Contrary to popular belief, risk isn’t something to avoid. Risk is not even an element to minimize. This is counterintuitive as most bankers are taught to avoid and minimize risk. For that matter, most regulators, board members, and investors also reinforce this notion. Take for instance the dozen of credit parameters like maximum loan-to-value (LTV) that are hard and fast rules regardless of the quality or trend of the collateral value and absent of any analysis on pricing. If your limit is 80%, then you will not likely approve many loans that have LTVs above 80%. But what happens if that 82% LTV loan had much better pricing and structure that resulted in lower risk than the average 75% LTV loan. Shouldn’t a bank approve the lower risk loan? In this article, we challenge the commonly held view on risk with the hopes of deepening bankers understanding that risk, like capital, is available for investment and that getting the risk/reward equation right creates a virtual cycle that attracts capital.
Residual Risk That Meet Strategic Goals
Every decision a banker makes has an impact on risk and return. Some decisions create franchise value, while some decisions destroy franchise value. For any given risk there are mitigants leaving the bank with “residual risk.” The goal of bankers should be to take as much residual risk as possible to the extent they get paid for it AND the risk is in-line with the bank’s strategic goals.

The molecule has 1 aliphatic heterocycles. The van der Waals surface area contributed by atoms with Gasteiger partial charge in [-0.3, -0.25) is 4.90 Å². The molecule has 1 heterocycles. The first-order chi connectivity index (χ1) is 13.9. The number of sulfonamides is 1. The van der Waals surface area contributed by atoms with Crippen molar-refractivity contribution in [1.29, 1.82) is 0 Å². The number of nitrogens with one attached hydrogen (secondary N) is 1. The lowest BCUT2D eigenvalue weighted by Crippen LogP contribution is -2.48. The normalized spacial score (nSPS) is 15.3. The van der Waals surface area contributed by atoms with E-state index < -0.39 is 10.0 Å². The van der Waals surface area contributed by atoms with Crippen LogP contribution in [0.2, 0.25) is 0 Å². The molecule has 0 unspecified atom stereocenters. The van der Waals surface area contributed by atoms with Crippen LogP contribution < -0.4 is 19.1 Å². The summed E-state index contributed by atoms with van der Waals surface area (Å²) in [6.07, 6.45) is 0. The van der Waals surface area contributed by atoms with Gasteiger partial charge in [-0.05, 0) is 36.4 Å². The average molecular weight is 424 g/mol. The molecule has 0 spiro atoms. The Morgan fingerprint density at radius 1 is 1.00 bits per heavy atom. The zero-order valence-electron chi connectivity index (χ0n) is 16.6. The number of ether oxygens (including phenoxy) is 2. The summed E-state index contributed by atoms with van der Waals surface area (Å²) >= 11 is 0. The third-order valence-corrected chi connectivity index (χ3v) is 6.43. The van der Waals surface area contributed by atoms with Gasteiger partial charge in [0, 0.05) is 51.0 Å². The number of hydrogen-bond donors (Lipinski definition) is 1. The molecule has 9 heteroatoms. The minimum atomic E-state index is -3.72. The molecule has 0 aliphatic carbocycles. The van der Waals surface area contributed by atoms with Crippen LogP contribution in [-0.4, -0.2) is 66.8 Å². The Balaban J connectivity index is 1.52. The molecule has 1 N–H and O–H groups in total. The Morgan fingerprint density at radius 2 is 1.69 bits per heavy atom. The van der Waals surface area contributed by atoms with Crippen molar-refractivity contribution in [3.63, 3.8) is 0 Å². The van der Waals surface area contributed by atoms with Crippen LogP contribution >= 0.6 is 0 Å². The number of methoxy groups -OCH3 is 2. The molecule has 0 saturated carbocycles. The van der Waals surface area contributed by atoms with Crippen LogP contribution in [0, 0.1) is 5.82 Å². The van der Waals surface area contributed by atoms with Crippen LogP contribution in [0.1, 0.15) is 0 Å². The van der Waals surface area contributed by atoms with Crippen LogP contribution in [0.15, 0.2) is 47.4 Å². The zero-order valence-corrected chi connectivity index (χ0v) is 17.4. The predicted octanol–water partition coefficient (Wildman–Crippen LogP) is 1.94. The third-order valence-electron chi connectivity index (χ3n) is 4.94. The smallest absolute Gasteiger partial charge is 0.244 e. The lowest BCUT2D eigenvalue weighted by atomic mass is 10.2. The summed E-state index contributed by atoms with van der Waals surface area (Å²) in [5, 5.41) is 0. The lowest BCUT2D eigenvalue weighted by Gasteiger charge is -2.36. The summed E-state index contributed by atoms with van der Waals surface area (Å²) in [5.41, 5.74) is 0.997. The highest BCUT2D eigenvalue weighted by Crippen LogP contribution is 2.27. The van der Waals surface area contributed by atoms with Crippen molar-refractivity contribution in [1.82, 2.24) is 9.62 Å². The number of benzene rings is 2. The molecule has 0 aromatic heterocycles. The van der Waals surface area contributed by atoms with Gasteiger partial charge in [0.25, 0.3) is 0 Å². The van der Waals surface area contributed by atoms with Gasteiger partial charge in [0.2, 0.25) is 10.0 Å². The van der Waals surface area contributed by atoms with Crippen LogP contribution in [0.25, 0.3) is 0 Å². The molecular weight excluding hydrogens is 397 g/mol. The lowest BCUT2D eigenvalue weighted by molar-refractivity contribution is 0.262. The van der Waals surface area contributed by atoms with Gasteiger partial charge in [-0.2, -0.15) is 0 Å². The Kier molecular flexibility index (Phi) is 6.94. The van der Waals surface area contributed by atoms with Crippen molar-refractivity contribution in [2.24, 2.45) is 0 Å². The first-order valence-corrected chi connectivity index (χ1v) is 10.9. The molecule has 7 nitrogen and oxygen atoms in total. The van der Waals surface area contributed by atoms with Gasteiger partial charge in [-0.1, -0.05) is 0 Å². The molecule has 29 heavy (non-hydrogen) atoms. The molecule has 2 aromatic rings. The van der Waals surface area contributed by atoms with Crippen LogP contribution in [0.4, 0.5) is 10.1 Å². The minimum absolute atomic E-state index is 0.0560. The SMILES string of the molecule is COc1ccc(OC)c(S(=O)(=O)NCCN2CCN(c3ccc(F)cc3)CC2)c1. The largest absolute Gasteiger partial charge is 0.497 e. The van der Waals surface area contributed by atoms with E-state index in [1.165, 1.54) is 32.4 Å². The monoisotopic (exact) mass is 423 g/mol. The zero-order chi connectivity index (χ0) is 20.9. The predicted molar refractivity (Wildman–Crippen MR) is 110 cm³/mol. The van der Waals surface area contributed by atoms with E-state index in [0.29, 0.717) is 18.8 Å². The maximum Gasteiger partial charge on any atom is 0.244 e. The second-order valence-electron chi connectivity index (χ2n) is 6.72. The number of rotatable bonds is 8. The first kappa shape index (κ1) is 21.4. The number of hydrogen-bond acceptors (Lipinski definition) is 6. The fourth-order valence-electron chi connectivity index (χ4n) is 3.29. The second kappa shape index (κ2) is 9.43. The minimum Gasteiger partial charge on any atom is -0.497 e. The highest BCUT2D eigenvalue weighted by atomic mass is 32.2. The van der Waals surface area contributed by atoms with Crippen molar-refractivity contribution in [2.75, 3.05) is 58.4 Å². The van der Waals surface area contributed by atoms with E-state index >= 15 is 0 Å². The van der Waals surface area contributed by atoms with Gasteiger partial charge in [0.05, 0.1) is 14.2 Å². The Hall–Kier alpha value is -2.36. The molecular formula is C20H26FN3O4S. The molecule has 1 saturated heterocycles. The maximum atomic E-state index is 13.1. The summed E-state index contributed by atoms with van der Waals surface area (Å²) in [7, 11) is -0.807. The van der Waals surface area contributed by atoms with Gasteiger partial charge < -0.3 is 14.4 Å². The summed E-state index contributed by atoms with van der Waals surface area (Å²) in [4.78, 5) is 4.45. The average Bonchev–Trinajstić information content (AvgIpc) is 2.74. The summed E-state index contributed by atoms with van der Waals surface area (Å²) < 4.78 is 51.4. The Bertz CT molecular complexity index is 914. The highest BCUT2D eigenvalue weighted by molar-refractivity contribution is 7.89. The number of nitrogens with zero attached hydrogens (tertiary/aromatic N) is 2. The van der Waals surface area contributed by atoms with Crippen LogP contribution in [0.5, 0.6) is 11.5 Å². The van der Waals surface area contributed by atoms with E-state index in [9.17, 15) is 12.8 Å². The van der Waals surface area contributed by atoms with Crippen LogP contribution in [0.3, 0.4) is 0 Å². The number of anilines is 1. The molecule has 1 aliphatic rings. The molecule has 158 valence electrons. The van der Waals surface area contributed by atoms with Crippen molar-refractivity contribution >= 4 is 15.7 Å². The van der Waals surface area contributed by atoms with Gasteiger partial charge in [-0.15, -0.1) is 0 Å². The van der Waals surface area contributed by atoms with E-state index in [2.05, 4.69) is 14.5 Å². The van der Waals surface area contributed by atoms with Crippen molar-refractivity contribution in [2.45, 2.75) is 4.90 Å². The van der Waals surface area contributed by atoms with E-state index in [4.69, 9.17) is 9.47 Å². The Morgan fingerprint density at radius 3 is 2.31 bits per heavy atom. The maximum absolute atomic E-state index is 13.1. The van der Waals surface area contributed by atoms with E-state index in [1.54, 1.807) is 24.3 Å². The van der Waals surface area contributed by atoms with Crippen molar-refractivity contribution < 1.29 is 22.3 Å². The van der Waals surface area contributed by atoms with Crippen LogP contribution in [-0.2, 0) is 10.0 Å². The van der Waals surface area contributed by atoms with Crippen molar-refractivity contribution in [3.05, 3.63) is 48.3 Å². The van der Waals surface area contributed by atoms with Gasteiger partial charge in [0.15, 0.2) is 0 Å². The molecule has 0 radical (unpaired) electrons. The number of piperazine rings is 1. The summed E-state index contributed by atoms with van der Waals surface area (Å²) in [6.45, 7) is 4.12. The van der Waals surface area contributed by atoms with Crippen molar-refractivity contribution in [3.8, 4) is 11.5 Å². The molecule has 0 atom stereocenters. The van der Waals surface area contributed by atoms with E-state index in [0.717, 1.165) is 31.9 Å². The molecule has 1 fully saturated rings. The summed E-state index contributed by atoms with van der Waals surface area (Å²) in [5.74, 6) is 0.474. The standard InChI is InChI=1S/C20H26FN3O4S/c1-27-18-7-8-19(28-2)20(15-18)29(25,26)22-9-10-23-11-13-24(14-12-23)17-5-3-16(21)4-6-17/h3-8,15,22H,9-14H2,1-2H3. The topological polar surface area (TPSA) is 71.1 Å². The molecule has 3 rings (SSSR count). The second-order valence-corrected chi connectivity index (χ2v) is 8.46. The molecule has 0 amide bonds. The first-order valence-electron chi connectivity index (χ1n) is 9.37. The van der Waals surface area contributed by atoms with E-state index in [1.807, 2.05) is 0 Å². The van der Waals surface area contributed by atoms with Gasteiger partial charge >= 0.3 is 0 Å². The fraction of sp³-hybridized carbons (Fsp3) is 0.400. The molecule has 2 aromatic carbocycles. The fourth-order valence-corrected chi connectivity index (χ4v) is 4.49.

That approach is starkly different than how many banks operate in our industry today. Some take risk because it is a good opportunity and not because it furthers their strategic or even tactical goals. More often, bankers look at the gross risk in a vacuum not taking into account risk mitigants or the return generated by such a risk. Finding this optimal risk zone is central to enterprise risk management and should be part of the daily conversation for every bank no matter their asset size or orientation.
Proactively Taking Risk
Just like your bank decides where it wants to invest its capital next year, it needs to proactively state what risk it wants to take on and what risks it wants to avoid. Communicating your management team’s risk view, not only makes sure everyone is on the same page but helps support a risk-centric culture that speeds decisioning, lowers the drama around decisions and makes sure there is a dynamic and consistent dialogue about risk within the bank. Does your bank want to drive alpha from certain business lines, by taking credit risk, interest rate risk, operational risk or something else?